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Most widely sold concentrated products include the original compound amyl nitrite (isoamyl nitrite, isopentyl nitrite), cyclohexyl nitrite, isobutyl nitrite (2-methylpropyl nitrite), and isopropyl nitrite (2-propyl nitrite). Isopropyl nitrite became popular due to a ban on isobutyl nitrite in the EU in 2007. More rarely sold is the compound butyl nitrite.
Amyl nitrite, manufactured by Burroughs Wellcome (now GlaxoSmithKline) and Eli Lilly and Company, was originally sold in small glass ampoules that were crushed to release their vapors, and received the name "poppers" and "snappers" as a result of the popping sound made by crushing the ampoule.
|Sir Thomas Lauder Brunton|
|Known for||Treatment of angina pectoris|
In 1844, the French chemist Antoine Jérôme Balard synthesized amyl nitrite. Sir Thomas Lauder Brunton (March 14, 1844–September 16, 1916), a Scottish physician, famously pioneered the use of amyl nitrite to treat angina pectoris (now treated with nitroglycerin). Brunton's clinical use of amyl nitrite to treat angina was inspired by earlier work with the same reagent by Arthur Gamgee and Benjamin Ward Richardson. Brunton reasoned that the pain and discomfort of angina could be reduced by administering amyl nitrite to dilate the coronary arteries of patients, thus improving blood flow to the heart muscle.
Time and the Wall Street Journal reported that the popper fad began among homosexual men as a way to enhance sexual pleasure, but "quickly spread to avant-garde heterosexuals" as a result of aggressive marketing. A series of interviews conducted in the late 1970s revealed a wide spectrum of users, including construction workers, a "trendy East Side NYC couple" at a "chic NYC nightclub", a Los Angeles businesswoman "in the middle of a particularly hectic public-relations job" (who confided to the reporter that "I could really use a popper now"), and frenetic disco dancers amid "flashing strobe lights and the pulsating beat of music in discos across the country."
The first few members of the series are volatile liquids; methyl nitrite and ethyl nitrite are gaseous at room temperature and pressure. Organic nitrites are prepared from alcohols and sodium nitrite in sulfuric acid solution. They decompose slowly on standing, the decomposition products being oxides of nitrogen, water, the alcohol, and polymerization products of the aldehyde.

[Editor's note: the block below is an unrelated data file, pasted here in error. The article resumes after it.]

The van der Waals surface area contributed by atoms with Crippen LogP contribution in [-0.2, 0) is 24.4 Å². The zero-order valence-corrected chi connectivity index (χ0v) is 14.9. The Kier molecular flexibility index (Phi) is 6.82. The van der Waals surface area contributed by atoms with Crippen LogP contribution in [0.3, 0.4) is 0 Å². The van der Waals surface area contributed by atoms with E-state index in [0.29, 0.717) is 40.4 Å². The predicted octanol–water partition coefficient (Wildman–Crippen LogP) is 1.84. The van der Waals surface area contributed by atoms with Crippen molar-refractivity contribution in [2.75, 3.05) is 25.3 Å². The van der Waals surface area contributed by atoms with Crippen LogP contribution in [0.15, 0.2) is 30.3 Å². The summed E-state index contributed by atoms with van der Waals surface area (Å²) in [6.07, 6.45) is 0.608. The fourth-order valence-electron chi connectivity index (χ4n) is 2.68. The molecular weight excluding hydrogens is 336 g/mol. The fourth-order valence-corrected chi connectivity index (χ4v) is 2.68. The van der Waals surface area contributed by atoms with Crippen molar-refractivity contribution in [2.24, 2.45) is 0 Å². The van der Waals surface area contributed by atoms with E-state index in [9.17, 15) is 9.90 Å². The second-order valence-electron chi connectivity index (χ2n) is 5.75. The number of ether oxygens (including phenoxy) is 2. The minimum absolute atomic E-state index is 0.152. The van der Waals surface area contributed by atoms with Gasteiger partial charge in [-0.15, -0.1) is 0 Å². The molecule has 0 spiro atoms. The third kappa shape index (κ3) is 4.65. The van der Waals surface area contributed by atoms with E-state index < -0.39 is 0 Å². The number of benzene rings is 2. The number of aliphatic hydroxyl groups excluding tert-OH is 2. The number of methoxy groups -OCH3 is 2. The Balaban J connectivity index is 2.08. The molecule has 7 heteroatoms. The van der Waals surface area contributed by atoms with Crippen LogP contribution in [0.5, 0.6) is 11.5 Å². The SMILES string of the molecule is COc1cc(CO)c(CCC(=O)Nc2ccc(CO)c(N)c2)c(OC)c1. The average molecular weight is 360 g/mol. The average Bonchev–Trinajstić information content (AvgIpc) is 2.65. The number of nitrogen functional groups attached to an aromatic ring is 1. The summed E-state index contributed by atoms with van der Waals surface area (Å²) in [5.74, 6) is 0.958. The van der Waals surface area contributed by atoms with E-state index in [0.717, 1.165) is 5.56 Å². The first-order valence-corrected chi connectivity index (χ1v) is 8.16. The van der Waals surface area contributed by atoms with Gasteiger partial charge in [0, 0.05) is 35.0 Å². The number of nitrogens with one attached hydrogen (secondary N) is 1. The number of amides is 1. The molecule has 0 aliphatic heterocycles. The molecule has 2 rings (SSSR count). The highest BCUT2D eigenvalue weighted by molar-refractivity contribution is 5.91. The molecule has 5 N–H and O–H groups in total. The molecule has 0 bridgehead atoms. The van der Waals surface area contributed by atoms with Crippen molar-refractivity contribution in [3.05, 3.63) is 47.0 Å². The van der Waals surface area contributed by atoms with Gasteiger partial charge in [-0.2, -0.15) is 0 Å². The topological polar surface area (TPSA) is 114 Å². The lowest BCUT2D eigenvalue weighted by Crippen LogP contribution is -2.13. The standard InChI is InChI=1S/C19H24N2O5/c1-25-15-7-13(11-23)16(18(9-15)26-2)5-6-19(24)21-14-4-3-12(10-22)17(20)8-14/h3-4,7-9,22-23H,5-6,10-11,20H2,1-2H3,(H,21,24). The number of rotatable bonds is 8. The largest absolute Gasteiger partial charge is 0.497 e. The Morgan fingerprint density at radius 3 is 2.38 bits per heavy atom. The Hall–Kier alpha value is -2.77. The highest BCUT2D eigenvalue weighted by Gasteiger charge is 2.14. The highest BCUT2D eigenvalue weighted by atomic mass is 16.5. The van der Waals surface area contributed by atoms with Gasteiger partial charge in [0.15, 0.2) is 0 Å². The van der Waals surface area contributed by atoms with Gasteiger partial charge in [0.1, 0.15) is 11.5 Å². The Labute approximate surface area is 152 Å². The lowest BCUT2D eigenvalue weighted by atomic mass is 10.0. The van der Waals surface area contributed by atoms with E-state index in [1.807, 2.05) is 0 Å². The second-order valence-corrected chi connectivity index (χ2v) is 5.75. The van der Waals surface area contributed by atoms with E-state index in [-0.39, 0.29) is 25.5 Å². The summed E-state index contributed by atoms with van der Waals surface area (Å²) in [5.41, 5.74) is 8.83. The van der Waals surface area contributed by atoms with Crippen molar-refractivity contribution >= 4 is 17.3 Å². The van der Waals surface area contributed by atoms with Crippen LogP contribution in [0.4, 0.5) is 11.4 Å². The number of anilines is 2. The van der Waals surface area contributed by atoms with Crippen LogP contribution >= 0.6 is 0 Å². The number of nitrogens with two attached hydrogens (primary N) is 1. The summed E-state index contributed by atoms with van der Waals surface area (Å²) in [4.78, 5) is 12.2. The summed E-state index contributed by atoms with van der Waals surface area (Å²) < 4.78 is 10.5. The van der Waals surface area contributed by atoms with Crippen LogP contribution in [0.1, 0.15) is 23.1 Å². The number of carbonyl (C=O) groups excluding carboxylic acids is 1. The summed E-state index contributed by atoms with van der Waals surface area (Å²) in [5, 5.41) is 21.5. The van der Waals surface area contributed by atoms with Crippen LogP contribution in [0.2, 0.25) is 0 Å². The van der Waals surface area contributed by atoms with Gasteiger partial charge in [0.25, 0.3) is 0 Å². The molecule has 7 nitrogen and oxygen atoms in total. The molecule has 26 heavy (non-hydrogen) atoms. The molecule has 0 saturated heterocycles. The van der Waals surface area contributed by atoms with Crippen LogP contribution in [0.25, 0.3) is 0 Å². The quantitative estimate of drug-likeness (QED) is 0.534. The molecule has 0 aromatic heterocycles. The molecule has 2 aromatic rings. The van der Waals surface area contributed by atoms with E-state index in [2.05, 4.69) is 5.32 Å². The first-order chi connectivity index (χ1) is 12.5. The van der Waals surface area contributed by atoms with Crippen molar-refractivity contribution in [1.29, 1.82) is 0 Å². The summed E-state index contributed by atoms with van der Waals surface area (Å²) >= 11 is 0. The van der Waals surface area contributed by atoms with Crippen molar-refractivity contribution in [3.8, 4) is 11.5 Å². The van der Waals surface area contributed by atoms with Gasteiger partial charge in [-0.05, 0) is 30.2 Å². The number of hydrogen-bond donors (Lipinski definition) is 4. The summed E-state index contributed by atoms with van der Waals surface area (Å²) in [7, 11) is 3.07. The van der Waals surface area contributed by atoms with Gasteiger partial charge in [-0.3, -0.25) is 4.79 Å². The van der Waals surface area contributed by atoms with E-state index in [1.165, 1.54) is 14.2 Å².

Physical and chemical properties 
(Sutton, 1963 for amyl nitrite, butyl nitrite, isobutyl nitrite):
|Alkyl nitrite||CAS||Formula||Molecular weight (g·mol−1)||Physical state||Boiling point (°C)||Specific gravity|
|Amyl nitrite (isoamyl nitrite, isopentyl nitrite)||110-46-3||(CH3)2CHCH2CH2ONO||117.15||Transparent liquid||97–99||0.872|
|Butyl nitrite||544-16-1||CH3(CH2)2CH2ONO||103.12||Oily liquid||78.2||0.9144 (0/4 °C)|
|Isobutyl nitrite (2-methylpropyl nitrite)||542-56-3||(CH3)2CHCH2ONO||103.12||Colorless liquid||67||0.8702 (20/20 °C)|
|Isopropyl nitrite (2-propyl nitrite)||541-42-4||(CH3)2CHONO||89.09||Clear pale yellow oil||39 °C at 760 mmHg|
Medical use 
Antidote to cyanide poisoning 
The light alkyl nitrites cause the formation of methemoglobin wherein, as an effective antidote to cyanide poisoning, the methemoglobin combines with the cyanide to form nontoxic cyanmethemoglobin. First responders typically carry a cyanide poison kit containing amyl nitrite, such as the popular Taylor Pharmaceutical Cyanide Antidote Kit.
Recreational drug use 
The dose administered can easily be determined by subtracting the weight of a small vial after inhalation from its weight before inhalation, using an accurate scale. Two-cm vial openings, now being more common, are broad enough to cover the nostrils; smaller vial necks distribute lower doses.
- Effects are instantaneous and brief, but intense. These effects are caused by a sudden surge of blood to the heart and brain
- Light-headedness, giddiness, heat flush or heightened sensual awareness may also result. This is known as a headrush
- Some users may also experience the impression of time slowing down
- The effects fade two to five minutes after use
- Users are often left with a headache.
Inhaling nitrites relaxes smooth muscles throughout the body  Smooth muscle surrounds the body's blood vessels and when relaxed causes these vessels to dilate resulting in an immediate decrease in blood pressure.
User surveys are hard to come by, but a 1988 study found that 69% of men who had sex with men in the Baltimore/Washington DC area reported they had used poppers, with 21% having done so in the prior year. The survey also found that 11% of recreational drug users in the area reported using poppers, increasing to 22% among "heavy abusers," with an average age of first use of 25.6 years old. Both survey groups used poppers to "get high," but the men who had sex with men were more likely to use them during sex. It was reported that this group reduced usage following the AIDS epidemic, while the drug-users had not. A 1987 study commissioned by the US Senate and conducted by the Department of Health and Human Services found that less than 3% of the overall population had ever used poppers.
Use by minors is historically minimal due, in part, to the ban on sales to minors by major manufacturers for public relations reasons and because some jurisdictions regulate sales to minors by statute. A paper published in 2005 examined use of poppers self-reported by adolescents aged 12–17 in the (American) 2000 and 2001 National Household Surveys on Drug Abuse. In all, 1.5% of the respondents in this age group reported having used poppers. This figure rose to 1.8% in those over 14. Living in nonmetropolitan areas, having used mental health services in the past year (for purposes unconnected with substance use treatment), the presence of delinquent behaviours, past year alcohol and drug abuse and dependence, and multi-drug use were all associated with reporting the use of poppers.
Health issues 
The Merck Manual of Diagnosis and Therapy reports that there is little evidence of significant hazard associated with inhalation of alkyl nitrites. A study and ranking of drugs for harmfulness devised by British-government advisers and based upon scientific evidence of harm to both individuals and society showed that poppers pose little potential harm to individuals or to society when compared to other recreational drugs including alcohol and tobacco.